You will be given a local anaesthetic and conscious sedation and have a drip inserted into your neck and arm. If a general anaesthetic is used, you will also have a urinary catheter inserted into your bladder. You will have some tubes put through the blood vessels in your groin to deliver the contrast dye and a pacing wire to speed up the heart during the valve insertion to ensure correct positioning. The cardiologist will gain access making a small incision either in your groin. A catheter (narrow tube) is passed from the femoral (groin) artery to the aorta (transfemoral). The catheter allows a balloon to be placed into your tight valve, the balloon is inflated to stretch the valve open. This part of the procedure is called balloon aortic valvuloplasty (BAV). The new valve for implantation will be carefully compressed and mounted onto a balloon delivery catheter. When the valve is in the correct position your heart rate will be increased using the temporary pacing wire for a few seconds. This reduces the blood pressure and the motion of the heart making the procedure safer. The balloon is then expanded opening up the replacement valve in to a permanent position. The balloon is deflated and removed leaving the new valve to function immediately. Once the catheters are removed at the end of the procedure the blood vessel in the groin is closed using a vascular closure device. The procedure takes one to two hours. Following your procedure you will go from the catheterization laboratory to the recovery area for several hours where you will be closely monitored. Following this you will return either to the ward or the high dependency unit. If a general anaesthetic was used you will be normally woken up early after the operation but occasionally you may need to stay asleep so will be kept sedated and if necessary admitted to intensive care. Over the next 24 hours you will have your drips removed. You will be in hospital for up to five days depending on how quickly you recover.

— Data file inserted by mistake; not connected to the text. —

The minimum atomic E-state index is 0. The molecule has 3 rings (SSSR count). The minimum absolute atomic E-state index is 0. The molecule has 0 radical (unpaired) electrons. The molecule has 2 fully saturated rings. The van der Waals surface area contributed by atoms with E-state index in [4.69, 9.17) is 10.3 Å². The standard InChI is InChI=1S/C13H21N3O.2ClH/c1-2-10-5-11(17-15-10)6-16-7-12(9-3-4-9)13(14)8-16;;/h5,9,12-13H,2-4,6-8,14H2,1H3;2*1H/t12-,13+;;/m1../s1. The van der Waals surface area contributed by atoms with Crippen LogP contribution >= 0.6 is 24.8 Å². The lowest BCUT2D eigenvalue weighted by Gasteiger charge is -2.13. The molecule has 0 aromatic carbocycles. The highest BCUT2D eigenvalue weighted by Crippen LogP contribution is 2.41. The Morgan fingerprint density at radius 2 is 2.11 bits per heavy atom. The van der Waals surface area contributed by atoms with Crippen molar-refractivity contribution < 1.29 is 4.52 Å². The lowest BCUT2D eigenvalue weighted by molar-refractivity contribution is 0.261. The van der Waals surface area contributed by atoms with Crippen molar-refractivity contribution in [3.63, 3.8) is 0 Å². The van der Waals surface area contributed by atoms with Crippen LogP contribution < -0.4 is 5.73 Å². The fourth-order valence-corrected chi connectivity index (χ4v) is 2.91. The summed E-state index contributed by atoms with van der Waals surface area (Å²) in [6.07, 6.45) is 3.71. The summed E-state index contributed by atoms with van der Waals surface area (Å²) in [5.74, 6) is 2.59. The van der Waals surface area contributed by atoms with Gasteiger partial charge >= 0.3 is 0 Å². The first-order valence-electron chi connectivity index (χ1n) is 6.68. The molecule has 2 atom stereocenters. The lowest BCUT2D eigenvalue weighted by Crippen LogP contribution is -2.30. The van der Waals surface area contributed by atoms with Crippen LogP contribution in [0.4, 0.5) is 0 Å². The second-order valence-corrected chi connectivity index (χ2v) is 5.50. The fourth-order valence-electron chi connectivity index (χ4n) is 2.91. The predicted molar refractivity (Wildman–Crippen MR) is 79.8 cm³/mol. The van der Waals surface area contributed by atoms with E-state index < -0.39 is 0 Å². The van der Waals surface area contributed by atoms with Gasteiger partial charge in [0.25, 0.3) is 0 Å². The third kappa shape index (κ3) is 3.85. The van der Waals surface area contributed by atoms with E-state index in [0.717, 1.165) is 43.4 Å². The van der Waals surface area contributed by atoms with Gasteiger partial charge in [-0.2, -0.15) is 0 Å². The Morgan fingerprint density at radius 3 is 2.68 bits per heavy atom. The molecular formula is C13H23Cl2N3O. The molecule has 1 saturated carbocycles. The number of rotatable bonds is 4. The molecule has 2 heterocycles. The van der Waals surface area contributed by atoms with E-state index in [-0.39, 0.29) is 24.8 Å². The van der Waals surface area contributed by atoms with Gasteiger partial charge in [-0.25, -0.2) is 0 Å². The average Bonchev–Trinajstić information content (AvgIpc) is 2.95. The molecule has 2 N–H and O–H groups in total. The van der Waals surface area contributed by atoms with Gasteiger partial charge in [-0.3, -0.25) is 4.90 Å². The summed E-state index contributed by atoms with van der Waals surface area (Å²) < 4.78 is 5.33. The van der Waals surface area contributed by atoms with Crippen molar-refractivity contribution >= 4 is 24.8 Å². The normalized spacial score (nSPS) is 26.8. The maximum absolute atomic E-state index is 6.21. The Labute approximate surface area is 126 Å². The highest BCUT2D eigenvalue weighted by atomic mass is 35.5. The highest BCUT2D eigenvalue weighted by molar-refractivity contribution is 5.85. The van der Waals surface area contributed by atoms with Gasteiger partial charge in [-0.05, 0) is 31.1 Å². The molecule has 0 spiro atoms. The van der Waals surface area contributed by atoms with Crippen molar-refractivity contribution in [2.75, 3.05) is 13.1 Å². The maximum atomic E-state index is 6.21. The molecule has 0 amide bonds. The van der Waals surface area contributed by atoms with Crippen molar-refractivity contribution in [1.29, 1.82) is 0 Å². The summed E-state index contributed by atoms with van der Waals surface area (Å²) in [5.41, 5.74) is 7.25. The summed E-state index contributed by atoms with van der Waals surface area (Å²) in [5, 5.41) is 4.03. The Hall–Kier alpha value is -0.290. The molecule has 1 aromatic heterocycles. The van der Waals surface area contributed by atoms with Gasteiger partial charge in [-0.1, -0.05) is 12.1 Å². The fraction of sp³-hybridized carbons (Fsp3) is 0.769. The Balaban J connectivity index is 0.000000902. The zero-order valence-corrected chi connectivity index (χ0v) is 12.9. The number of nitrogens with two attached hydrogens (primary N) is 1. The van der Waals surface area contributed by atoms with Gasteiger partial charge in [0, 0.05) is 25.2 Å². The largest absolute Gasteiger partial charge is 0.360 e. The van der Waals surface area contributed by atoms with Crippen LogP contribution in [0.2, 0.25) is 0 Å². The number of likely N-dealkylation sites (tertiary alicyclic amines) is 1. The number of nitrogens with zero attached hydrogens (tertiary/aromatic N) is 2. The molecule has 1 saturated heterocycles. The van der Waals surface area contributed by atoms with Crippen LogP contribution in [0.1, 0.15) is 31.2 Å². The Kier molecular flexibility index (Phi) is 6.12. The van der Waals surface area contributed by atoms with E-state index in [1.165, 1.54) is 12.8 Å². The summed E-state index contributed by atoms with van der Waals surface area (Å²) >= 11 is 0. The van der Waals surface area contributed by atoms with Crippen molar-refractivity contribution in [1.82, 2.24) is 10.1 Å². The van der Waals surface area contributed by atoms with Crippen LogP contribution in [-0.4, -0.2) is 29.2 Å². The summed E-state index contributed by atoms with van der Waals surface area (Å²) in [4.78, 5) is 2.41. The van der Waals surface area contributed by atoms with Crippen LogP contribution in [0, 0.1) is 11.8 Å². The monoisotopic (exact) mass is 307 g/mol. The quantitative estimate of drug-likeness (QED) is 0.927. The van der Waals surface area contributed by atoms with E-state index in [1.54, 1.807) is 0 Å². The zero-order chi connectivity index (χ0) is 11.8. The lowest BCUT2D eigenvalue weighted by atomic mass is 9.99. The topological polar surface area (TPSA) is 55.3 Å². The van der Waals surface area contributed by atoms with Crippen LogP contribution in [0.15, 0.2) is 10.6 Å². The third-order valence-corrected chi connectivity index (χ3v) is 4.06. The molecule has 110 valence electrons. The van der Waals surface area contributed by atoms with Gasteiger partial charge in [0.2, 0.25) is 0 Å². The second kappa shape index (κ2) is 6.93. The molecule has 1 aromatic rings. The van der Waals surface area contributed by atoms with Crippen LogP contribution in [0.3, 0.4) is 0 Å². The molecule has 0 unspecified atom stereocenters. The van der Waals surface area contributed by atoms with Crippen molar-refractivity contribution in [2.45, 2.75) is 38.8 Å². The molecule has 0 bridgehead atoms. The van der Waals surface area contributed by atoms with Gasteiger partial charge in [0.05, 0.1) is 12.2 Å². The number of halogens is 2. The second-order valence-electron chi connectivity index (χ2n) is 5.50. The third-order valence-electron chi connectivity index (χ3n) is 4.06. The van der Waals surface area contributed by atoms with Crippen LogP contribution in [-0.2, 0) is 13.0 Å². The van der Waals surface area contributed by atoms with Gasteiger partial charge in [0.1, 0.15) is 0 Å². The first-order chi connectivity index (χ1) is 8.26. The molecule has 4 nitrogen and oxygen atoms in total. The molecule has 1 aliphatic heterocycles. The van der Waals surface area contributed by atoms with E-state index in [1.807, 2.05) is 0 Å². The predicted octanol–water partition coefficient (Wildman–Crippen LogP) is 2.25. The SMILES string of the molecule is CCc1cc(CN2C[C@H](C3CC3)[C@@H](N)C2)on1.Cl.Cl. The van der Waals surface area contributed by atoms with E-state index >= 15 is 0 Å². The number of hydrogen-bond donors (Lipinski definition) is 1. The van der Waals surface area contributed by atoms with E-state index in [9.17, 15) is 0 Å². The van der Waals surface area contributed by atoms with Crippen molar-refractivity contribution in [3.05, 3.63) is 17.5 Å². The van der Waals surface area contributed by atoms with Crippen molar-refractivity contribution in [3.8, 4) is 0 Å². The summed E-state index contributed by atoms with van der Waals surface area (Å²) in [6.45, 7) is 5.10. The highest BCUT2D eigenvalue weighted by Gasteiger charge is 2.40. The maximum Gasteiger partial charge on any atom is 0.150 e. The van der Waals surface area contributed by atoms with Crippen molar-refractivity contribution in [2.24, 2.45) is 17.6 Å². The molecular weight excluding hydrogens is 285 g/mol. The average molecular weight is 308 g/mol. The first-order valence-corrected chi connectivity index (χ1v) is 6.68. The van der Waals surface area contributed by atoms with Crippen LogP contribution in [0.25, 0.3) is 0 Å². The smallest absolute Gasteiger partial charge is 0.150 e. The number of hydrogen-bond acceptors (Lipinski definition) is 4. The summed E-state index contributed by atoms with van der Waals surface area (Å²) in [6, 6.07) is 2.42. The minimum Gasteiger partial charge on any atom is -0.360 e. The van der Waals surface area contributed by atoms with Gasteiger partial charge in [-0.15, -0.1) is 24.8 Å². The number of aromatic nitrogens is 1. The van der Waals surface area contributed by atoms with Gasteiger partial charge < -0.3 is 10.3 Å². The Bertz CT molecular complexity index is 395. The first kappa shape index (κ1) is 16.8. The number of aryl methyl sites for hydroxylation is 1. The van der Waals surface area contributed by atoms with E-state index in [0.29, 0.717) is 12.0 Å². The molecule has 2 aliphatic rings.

Potential benefits of a TAVI procedure
Treatment with the new valve should improve your symptoms. It will give you a more normal aortic valve performance and improve your overall heart function. We would hope this will increase your life expectancy and improve your quality of life.
Potential risks of a TAVI procedure
- Risk of heart attack: 1%
- Risk of stroke: 2-3%
- Risk of death during the procedure approximately: 2%
- Risk of requiring a permanent pacemaker: 3%
- Damage to groin arteries
- Kidney failure (if impaired kidney function existed prior to surgery)
- Emergency open heart surgery 0.5%
Recovery at home
The following are only general guidelines as everyone’s recovery is slightly different. It is advisable that you have someone to care for you for the first week after discharge. Please speak to your nurse or doctor as soon as possible if you think this will be a problem.